Hogg’s & Honey’s Saloon serves up a menu of barbecue, wings, and down-home eats within the fun atmosphere of its two-story, fast-casual restaurant. Diners gnaw on half racks ($10) and whole racks ($17) of pork ribs and savor the honey-barbecue, hot, medium, and mild sauces that ensconce orders of bone-in or boneless chicken wings ($7 for 10 wings). With billiards, a fully stocked bar, and daily drink specials, the saloon is a place where families and friends come to have a good time and settle differences with games of billiards dodge ball.
Bronzing Bar Tanning Studio keeps its clientele looking sun kissed with an array of tanning services. The studio boasts both UV tanning beds as well as airbrush tanning, which employs a DHA-based formula to leave skin looking evenly bronzed for up to seven days.
The fun-loving teachers at Uptown Art: West Palm Beach believe they can teach anyone to paint work they'll be proud of. Child brush wielders get inspiration from helpful instructors who mentor them in their strokes, and adult classes find similar guidance from both the pro painters and their own BYOB beverages. The airy downtown studio attracts budding painters to its varied schedule of evening painting classes and daytime children's classes that span up to three festive hours of guided artmaking. Students return home with their masterpieces at their sides, each based on a class topic such as a homage to a beloved pet, a poignant still-life of potted flowers, or a self-portrait that looks suspiciously like Audrey Hepburn.
You can squeeze a lot of jokes into a decade—and even more into two. The masterminds behind Side Splitters use more than 20 years of experience in the comedy industry to create rich experiences for audiences and comics alike. A jam-packed roster of performers with credits as impressive as Saturday Night Live, The Late Show with David Letterman, and Comedy Central file onto the Knoxville club's stage to explain in great detail exactly how the audience's refrigerator is running and what they might wish to do in order to catch it. Regular open-mic nights let budding and established stand-ups hone their skills and sets, and a menu filled with drinks, sandwiches, and snacks provides visitors on both sides of the mic with sustenance.
At Old City Entertainment Venue, revelers sip stylish libations, dine on gourmet snacks, and find time to dance amidst rustic brick walls and creative lighting. Patrons savor cocktails such as the Caribbean Bliss or 007 martini ($9) and absorb glasses of the signature sangria ($4). Bottles of wine ($16+), like lonely chefs, find their matches on a menu of sophisticated snacks such as the Four Cheese flat bread pizza with asiago, jack, feta, and mozzarella ($6.50). The roasted corn and feta salsa with blue corn tortilla chips or pita bread ($5) makes a colorful nosh, and the chocolate plate poses desserters with a threefold choice of blends, selected from dark, milk, strawberry-drenching, and sun-blotting chocolates ($14). Thursday through Saturday, the dance floor comes to life as kinetic lighting ricochets off brick archways and hanging curtains, sealing meals with bumping beats and good vibes.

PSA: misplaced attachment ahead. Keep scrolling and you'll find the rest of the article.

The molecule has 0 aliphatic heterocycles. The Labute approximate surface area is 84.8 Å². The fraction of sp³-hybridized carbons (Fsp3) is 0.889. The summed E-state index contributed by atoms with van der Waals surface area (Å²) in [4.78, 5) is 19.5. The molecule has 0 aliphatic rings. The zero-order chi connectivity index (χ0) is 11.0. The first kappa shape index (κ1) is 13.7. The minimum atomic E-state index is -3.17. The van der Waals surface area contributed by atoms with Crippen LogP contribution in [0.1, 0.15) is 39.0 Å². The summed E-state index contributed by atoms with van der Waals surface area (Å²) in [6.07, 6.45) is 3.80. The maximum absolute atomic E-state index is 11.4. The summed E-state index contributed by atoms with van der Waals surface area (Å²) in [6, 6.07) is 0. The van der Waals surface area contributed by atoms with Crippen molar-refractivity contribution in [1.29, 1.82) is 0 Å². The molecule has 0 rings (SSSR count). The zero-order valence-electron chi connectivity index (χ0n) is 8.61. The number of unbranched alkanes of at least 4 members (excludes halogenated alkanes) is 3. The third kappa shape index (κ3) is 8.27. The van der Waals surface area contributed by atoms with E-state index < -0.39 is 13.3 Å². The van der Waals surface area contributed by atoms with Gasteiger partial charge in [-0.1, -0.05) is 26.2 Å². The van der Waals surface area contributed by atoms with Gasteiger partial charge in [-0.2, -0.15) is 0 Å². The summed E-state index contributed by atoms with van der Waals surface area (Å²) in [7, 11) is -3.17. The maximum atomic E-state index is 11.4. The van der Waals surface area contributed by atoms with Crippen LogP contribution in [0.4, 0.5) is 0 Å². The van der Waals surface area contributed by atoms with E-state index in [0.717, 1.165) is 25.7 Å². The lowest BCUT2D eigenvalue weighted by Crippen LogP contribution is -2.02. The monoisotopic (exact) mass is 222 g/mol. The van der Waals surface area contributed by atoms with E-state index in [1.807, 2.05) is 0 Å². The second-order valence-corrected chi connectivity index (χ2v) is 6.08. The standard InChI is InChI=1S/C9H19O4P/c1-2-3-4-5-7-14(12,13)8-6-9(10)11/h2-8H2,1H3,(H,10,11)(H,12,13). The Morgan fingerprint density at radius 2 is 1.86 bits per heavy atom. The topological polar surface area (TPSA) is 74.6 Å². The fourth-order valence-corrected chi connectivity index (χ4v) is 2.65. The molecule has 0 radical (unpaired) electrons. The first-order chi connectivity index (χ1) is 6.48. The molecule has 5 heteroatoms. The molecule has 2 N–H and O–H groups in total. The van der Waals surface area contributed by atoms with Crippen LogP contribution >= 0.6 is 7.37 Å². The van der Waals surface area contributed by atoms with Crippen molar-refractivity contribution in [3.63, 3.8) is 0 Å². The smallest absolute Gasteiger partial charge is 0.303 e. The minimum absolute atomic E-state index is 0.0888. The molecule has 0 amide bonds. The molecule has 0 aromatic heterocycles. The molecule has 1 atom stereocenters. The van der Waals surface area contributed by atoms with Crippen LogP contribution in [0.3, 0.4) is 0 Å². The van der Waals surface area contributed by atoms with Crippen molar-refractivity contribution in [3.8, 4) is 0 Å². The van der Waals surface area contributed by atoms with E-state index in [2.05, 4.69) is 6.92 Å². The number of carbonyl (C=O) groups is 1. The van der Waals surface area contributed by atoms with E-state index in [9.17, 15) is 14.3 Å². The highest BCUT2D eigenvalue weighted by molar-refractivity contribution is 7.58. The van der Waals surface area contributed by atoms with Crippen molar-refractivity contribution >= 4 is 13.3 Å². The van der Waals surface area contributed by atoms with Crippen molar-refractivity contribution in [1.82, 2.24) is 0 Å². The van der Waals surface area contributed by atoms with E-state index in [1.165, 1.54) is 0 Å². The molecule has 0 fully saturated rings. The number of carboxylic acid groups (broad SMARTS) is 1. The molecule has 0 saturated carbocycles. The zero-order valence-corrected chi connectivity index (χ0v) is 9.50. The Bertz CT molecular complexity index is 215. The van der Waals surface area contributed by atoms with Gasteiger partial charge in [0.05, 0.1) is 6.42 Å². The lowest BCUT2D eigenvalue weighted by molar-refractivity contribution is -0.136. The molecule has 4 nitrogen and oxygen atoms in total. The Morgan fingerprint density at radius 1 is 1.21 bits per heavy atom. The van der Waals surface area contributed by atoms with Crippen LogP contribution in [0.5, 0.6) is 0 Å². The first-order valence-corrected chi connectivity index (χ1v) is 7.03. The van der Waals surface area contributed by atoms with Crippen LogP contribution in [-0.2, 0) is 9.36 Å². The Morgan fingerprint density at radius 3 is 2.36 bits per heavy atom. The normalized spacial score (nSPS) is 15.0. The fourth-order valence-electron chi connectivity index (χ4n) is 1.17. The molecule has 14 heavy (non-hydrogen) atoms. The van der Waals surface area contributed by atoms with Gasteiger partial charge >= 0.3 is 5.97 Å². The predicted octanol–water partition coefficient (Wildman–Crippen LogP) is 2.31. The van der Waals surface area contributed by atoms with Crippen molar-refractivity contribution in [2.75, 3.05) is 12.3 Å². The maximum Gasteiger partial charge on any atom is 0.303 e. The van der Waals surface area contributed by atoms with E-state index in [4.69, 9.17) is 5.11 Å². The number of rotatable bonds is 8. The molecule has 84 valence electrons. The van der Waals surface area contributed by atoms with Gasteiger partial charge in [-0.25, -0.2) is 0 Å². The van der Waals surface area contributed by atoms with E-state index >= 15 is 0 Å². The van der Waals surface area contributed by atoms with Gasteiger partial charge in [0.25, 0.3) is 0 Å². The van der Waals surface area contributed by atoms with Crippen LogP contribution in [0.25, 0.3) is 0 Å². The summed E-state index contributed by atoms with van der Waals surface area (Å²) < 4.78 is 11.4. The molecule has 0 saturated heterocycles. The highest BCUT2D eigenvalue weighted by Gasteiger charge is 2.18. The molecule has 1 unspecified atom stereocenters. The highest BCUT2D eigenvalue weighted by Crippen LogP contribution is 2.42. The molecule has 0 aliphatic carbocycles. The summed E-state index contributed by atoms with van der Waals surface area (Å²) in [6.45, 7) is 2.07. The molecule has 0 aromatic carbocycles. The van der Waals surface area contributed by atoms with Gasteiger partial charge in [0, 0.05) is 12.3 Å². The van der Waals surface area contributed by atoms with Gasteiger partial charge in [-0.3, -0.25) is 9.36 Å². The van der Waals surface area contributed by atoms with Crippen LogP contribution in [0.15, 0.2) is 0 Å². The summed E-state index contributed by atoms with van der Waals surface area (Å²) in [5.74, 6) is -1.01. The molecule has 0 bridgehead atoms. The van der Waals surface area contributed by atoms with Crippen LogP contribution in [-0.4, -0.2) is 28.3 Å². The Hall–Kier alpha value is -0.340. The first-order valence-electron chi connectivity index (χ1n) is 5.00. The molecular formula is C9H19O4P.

The Bijou’s origins stretch back through American history, but it didn’t become a theater until relatively recently: 1908. For nearly a century prior to its dramaturgical reinvention, the building was a high-class hotel that housed high-ranking military commanders, influential civic leaders, and even President Andrew Jackson for a spell in 1819. When General Ambrose Burnside took the town of Knoxville during the Civil War, the hotel was converted into a hospital, makeshift war room, and oil-wrestling arena for Generals William Sherman and Phil Sheridan. The latter portion of the 19th century showed the building more favor, and during the lavish 1870s another president—Rutherford B. Hayes—paid call, and delivered a speech from the hotel’s balcony.
The early 1900s saw the hotel’s biggest renovation to date when it was purchased and upgraded by the Auditorium Company. The newly rechristened Bijou Theatre opened to a sellout crowd, and was a major outlet for vaudeville from 1913 to 1926. Hard times began to pile up soon afterward, and the lapsed theater would have been demolished in 1975 were it not for its eleventh-hour listing on the National Historic Record. Since its most recent renovation in 2006, the stage has hosted pop stars and musical blockbusters.